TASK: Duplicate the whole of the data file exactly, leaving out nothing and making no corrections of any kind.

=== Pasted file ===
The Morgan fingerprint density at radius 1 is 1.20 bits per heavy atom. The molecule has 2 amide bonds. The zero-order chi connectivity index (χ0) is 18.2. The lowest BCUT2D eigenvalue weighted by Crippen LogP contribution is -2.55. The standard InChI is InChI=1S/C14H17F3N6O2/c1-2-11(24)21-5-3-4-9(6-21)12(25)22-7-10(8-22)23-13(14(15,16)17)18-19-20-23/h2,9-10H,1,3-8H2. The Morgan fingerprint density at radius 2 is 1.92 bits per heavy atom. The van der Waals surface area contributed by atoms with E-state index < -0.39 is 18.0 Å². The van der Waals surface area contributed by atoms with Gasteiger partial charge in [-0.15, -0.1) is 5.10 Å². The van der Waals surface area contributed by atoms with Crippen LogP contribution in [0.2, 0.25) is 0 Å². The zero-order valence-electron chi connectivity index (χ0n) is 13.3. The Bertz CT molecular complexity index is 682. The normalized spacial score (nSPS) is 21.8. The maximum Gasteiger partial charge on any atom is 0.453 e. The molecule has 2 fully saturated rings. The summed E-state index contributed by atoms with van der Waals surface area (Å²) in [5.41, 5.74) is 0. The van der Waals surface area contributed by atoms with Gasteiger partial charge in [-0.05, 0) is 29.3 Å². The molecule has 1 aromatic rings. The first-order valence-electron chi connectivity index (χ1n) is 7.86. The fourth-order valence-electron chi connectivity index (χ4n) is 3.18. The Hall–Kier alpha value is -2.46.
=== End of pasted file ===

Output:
The Morgan fingerprint density at radius 1 is 1.20 bits per heavy atom. The molecule has 2 amide bonds. The zero-order chi connectivity index (χ0) is 18.2. The lowest BCUT2D eigenvalue weighted by Crippen LogP contribution is -2.55. The standard InChI is InChI=1S/C14H17F3N6O2/c1-2-11(24)21-5-3-4-9(6-21)12(25)22-7-10(8-22)23-13(14(15,16)17)18-19-20-23/h2,9-10H,1,3-8H2. The Morgan fingerprint density at radius 2 is 1.92 bits per heavy atom. The van der Waals surface area contributed by atoms with E-state index < -0.39 is 18.0 Å². The van der Waals surface area contributed by atoms with Gasteiger partial charge in [-0.15, -0.1) is 5.10 Å². The van der Waals surface area contributed by atoms with Crippen LogP contribution in [0.2, 0.25) is 0 Å². The zero-order valence-electron chi connectivity index (χ0n) is 13.3. The Bertz CT molecular complexity index is 682. The normalized spacial score (nSPS) is 21.8. The maximum Gasteiger partial charge on any atom is 0.453 e. The molecule has 2 fully saturated rings. The summed E-state index contributed by atoms with van der Waals surface area (Å²) in [5.41, 5.74) is 0. The van der Waals surface area contributed by atoms with Gasteiger partial charge in [-0.05, 0) is 29.3 Å². The molecule has 1 aromatic rings. The first-order valence-electron chi connectivity index (χ1n) is 7.86. The fourth-order valence-electron chi connectivity index (χ4n) is 3.18. The Hall–Kier alpha value is -2.46.